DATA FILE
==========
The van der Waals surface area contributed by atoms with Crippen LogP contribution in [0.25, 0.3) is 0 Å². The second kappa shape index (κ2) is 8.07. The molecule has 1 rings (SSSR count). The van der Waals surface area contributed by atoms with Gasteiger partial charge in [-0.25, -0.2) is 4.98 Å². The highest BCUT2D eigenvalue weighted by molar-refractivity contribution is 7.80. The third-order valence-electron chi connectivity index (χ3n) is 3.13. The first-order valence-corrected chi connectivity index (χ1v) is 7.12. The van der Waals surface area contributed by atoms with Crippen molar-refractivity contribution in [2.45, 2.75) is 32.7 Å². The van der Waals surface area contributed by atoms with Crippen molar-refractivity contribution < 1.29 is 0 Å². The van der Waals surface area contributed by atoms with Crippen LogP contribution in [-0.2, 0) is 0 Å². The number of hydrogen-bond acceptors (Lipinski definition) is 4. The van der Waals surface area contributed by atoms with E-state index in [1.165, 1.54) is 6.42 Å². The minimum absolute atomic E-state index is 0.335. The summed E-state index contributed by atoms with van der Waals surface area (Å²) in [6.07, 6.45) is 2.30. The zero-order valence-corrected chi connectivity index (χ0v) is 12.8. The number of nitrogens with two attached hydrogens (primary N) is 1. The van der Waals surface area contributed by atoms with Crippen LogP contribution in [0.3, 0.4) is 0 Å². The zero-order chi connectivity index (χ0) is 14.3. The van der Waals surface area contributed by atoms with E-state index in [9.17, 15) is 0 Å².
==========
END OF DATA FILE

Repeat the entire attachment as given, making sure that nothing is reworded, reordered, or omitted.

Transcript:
The van der Waals surface area contributed by atoms with Crippen LogP contribution in [0.25, 0.3) is 0 Å². The second kappa shape index (κ2) is 8.07. The molecule has 1 rings (SSSR count). The van der Waals surface area contributed by atoms with Gasteiger partial charge in [-0.25, -0.2) is 4.98 Å². The highest BCUT2D eigenvalue weighted by molar-refractivity contribution is 7.80. The third-order valence-electron chi connectivity index (χ3n) is 3.13. The first-order valence-corrected chi connectivity index (χ1v) is 7.12. The van der Waals surface area contributed by atoms with Crippen molar-refractivity contribution in [2.45, 2.75) is 32.7 Å². The van der Waals surface area contributed by atoms with Crippen molar-refractivity contribution < 1.29 is 0 Å². The van der Waals surface area contributed by atoms with Crippen LogP contribution in [-0.2, 0) is 0 Å². The number of hydrogen-bond acceptors (Lipinski definition) is 4. The van der Waals surface area contributed by atoms with E-state index in [1.165, 1.54) is 6.42 Å². The minimum absolute atomic E-state index is 0.335. The summed E-state index contributed by atoms with van der Waals surface area (Å²) in [6.07, 6.45) is 2.30. The zero-order valence-corrected chi connectivity index (χ0v) is 12.8. The number of nitrogens with two attached hydrogens (primary N) is 1. The van der Waals surface area contributed by atoms with Crippen LogP contribution in [0.3, 0.4) is 0 Å². The zero-order chi connectivity index (χ0) is 14.3. The van der Waals surface area contributed by atoms with E-state index in [9.17, 15) is 0 Å².